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Why Constraints are Agent Neutral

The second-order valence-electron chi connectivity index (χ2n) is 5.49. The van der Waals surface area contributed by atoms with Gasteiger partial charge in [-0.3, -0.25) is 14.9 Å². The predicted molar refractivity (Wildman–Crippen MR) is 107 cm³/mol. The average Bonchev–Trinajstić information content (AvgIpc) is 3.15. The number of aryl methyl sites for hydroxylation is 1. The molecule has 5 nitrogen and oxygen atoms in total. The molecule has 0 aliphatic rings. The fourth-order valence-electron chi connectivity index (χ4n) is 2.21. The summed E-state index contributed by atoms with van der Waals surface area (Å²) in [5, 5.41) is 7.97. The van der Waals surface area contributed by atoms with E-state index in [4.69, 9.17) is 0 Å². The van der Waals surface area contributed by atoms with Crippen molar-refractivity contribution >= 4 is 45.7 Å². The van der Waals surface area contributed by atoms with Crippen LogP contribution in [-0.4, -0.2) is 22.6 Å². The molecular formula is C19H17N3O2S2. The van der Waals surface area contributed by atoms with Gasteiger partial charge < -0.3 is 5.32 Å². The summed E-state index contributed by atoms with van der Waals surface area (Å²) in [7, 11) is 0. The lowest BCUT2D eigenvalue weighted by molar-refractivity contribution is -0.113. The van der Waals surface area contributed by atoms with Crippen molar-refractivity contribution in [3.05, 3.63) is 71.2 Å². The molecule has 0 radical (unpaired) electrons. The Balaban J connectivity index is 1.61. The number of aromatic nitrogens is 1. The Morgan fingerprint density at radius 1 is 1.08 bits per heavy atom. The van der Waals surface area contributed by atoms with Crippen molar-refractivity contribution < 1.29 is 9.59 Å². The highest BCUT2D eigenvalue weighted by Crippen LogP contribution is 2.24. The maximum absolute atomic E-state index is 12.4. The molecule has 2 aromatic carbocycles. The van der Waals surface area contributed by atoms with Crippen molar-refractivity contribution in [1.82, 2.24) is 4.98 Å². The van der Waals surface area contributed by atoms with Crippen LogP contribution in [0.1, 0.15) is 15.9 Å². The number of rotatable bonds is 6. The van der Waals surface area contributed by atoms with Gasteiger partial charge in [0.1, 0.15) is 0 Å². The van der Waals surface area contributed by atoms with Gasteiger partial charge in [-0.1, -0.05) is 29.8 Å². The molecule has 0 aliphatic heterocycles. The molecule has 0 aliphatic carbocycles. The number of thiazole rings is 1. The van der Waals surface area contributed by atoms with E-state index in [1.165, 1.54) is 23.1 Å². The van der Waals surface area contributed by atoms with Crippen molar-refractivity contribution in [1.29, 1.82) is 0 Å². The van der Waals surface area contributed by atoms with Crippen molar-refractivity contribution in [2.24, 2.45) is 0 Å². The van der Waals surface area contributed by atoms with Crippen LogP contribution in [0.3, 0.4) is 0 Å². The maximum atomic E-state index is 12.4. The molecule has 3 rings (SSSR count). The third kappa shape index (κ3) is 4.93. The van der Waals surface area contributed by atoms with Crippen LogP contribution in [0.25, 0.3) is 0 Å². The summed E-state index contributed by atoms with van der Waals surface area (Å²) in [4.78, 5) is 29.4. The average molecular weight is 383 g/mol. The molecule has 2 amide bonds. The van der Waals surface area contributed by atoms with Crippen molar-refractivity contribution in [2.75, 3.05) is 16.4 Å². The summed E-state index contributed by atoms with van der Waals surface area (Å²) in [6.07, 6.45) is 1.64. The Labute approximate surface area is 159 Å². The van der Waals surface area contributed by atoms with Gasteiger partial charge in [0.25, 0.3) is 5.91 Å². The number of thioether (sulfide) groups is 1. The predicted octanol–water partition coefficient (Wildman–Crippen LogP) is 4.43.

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My previous post argued that deontologists must prefer not to violate deontic constraints, or those constraints would lack normative significance. There is one last way that they might avoid my argument that constraints trivialize killing, namely, by holding that while the agent must prefer to abide by constraints, bystanders should prefer that the agent acts wrongly, killing one to save five.  This post will set out why I think that view is mistaken.By way of background: It's typically assumed that constraints must be agent-relative.  To explain why an agent should not kill one to prevent five other killings, deontologists often say things like, "Each agent has a special responsibility for their own actions -- that they not act wrongly, even to prevent more others from doing so." But in his groundbreaking paper, 'Agent-neutral deontology', Tom Dougherty pointed out that the injunction to not act wrongly, even to prevent more others from doing so can be given agent-neutral form, e.g.: "Each agent should [prefer and] ensure that no one kills to prevent more killings by others." (2013, 531)This agent-neutral conception of constraints seems much more intuitively appealing. It might be characterized as "patient-centered" rather than "agent-centered". As Setiya (2018, p. 97) put it, "when you should not cause harm to one in a way that will benefit others, you should not want others to do so either."  Whatever deontologists have in mind when talking about "special responsibility", they surely wouldn't intend it to entail the denial of this commonsense claim. (If they just mean that agents should respect constraints rather than engage in preventative killings, then it's clearly compatible with the agent-neutral version.)To bring out the problem with agent-relative constraints, just imagine an agent-relative deontologist (Ard) as a bystander to the trolley footbridge, shouting encouragingly, "Push! Push! Push!" . . .

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